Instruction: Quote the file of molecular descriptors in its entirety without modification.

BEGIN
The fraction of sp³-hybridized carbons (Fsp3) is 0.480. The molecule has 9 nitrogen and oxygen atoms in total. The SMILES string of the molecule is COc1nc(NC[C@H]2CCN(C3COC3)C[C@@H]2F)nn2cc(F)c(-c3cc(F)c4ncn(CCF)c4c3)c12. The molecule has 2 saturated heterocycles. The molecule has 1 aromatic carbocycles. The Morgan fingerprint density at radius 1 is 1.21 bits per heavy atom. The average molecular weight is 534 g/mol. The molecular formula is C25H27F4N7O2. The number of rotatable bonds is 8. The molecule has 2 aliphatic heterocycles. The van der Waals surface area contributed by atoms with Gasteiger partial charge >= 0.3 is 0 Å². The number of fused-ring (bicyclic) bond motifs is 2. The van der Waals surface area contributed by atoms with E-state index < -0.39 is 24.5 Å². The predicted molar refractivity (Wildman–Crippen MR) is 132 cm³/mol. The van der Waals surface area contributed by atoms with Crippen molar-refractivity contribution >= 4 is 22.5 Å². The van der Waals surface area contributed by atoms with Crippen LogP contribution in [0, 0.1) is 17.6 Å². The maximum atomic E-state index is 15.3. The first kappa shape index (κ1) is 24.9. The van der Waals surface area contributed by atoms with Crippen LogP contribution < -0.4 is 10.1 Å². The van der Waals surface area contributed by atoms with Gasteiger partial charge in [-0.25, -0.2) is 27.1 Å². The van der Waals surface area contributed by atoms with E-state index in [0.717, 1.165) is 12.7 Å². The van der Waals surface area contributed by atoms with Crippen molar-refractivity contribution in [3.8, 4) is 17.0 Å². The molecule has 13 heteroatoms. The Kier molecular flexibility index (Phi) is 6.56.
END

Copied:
The fraction of sp³-hybridized carbons (Fsp3) is 0.480. The molecule has 9 nitrogen and oxygen atoms in total. The SMILES string of the molecule is COc1nc(NC[C@H]2CCN(C3COC3)C[C@@H]2F)nn2cc(F)c(-c3cc(F)c4ncn(CCF)c4c3)c12. The molecule has 2 saturated heterocycles. The molecule has 1 aromatic carbocycles. The Morgan fingerprint density at radius 1 is 1.21 bits per heavy atom. The average molecular weight is 534 g/mol. The molecular formula is C25H27F4N7O2. The number of rotatable bonds is 8. The molecule has 2 aliphatic heterocycles. The van der Waals surface area contributed by atoms with Gasteiger partial charge >= 0.3 is 0 Å². The number of fused-ring (bicyclic) bond motifs is 2. The van der Waals surface area contributed by atoms with E-state index < -0.39 is 24.5 Å². The predicted molar refractivity (Wildman–Crippen MR) is 132 cm³/mol. The van der Waals surface area contributed by atoms with Crippen molar-refractivity contribution >= 4 is 22.5 Å². The van der Waals surface area contributed by atoms with Crippen LogP contribution in [0, 0.1) is 17.6 Å². The maximum atomic E-state index is 15.3. The first kappa shape index (κ1) is 24.9. The van der Waals surface area contributed by atoms with Crippen LogP contribution < -0.4 is 10.1 Å². The van der Waals surface area contributed by atoms with Gasteiger partial charge in [-0.25, -0.2) is 27.1 Å². The van der Waals surface area contributed by atoms with E-state index in [0.717, 1.165) is 12.7 Å². The van der Waals surface area contributed by atoms with Crippen molar-refractivity contribution in [3.8, 4) is 17.0 Å². The molecule has 13 heteroatoms. The Kier molecular flexibility index (Phi) is 6.56.